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The aim of the present study was to investigate if context-specific measures of parental-reported physical activity and sedentary behaviour are associated with objectively measured physical activity and sedentary time in children.
Seven European countries taking part in the IDEFICS (Identification and Prevention of Dietary- and Lifestyle-induced Health Effects in Children and Infants) study.
Data were analysed from 2–9-year-old children (n 5982) who provided both parental-reported and accelerometer-derived physical activity/sedentary behaviour measures. Parents reported their children’s daily screen-time, weekly sports participation and daily outdoor playtime by means of the Outdoor Playtime Checklist (OPC) and Outdoor Playtime Recall Questions (OPRQ).
Sports participation, OPC- and OPRQ-derived outdoor play were positively associated with accelerometer-derived physical activity. Television viewing and computer use were positively associated with accelerometer-derived sedentary time. All parental-reported measures that were significantly associated with accelerometer outcomes explained only a minor part of the variance in accelerometer-derived physical activity or sedentary time.
Parental-reported measures of physical activity and sedentary behaviour are not useful as a proxy for 2–9-year-old children’s physical activity and sedentary time. Findings do not preclude the use of context-specific measures but imply that conclusions should be limited to the context-specific behaviours that are actually measured. Depending on the aim of the study, future research should carefully consider the choice of measurements, including the use of subjective or objective measures of the behaviour of interest or a combination of both.
To estimate the prevalence of physical activity and sedentary behaviours in European children, and to evaluate the relationship between media availability in personal space and physical activity in relation to total screen time.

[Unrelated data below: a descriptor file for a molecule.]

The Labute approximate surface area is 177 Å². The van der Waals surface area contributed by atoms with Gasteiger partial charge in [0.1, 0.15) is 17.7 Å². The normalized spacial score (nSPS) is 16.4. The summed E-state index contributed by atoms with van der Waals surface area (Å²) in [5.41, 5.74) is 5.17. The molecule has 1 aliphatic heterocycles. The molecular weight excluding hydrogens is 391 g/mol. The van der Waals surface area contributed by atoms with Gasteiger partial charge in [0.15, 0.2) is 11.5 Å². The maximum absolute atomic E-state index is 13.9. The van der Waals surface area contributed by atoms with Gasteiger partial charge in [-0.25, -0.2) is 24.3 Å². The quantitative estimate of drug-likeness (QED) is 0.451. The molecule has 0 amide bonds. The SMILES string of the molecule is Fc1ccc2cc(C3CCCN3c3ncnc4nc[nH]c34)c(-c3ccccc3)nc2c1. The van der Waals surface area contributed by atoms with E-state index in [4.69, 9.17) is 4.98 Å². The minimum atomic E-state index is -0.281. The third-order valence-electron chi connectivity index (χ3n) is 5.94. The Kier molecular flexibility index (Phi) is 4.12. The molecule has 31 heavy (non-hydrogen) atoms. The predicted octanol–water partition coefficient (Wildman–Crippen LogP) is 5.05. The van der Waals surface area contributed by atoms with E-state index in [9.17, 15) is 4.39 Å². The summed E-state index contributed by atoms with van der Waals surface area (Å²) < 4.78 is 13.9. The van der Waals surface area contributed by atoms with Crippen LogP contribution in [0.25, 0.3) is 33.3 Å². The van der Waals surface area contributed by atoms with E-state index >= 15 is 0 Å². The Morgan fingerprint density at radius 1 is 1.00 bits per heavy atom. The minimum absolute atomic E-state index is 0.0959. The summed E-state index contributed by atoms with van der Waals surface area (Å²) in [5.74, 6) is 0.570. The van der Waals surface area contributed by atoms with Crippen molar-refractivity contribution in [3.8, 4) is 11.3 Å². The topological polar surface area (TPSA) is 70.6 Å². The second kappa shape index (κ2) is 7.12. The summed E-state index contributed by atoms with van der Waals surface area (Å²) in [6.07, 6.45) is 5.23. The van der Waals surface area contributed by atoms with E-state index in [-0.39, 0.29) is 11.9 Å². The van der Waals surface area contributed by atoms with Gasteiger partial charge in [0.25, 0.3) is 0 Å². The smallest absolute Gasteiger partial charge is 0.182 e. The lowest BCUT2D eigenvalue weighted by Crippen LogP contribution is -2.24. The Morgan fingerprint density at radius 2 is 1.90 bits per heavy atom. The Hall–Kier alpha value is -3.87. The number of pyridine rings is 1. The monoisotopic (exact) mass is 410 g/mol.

Data from the baseline IDEFICS (Identification and prevention of dietary- and lifestyle-induced health effects in children and infants) cross-sectional survey. Information on hours of television/digital video disk/video viewing and computer/games-console use (weekday and weekend days), media device availability in personal space, sports club membership, hours of active organized play and commuting (to and from school) were assessed via a self-reported parental questionnaire. Total screen time was defined as the sum of daily media use and subsequently dichotomized into meeting or not meeting the guidelines of the American Academy of Pediatrics.
Percentage of children engaged in total screen time for >2 h/d was higher on weekend days (52 % v. 20 % on weekdays) and in the older group (71 % in males; 57 % in females), varying by country. Children with a television set in their bedroom were more likely not to meet the screen time recommendations (OR = 1·54; 95 % CI 1·60, 1·74).
Approximately a third of the children failed to meet current screen time recommendations. Availability of a television set in personal space increased the risk of excess total screen time. This information could be used to identify potential targets for public health promotion actions of young population groups.
The increasing prevalence of childhood overweight is an important health issue. There is a need for longitudinal research among children in order to identify risk factors for childhood overweight. The objective of the present research was to identify potential sociodemographic and behavioural risk factors for development of childhood overweight among 3- to 6-year-old children.
Sixteen pre-primary and primary schools.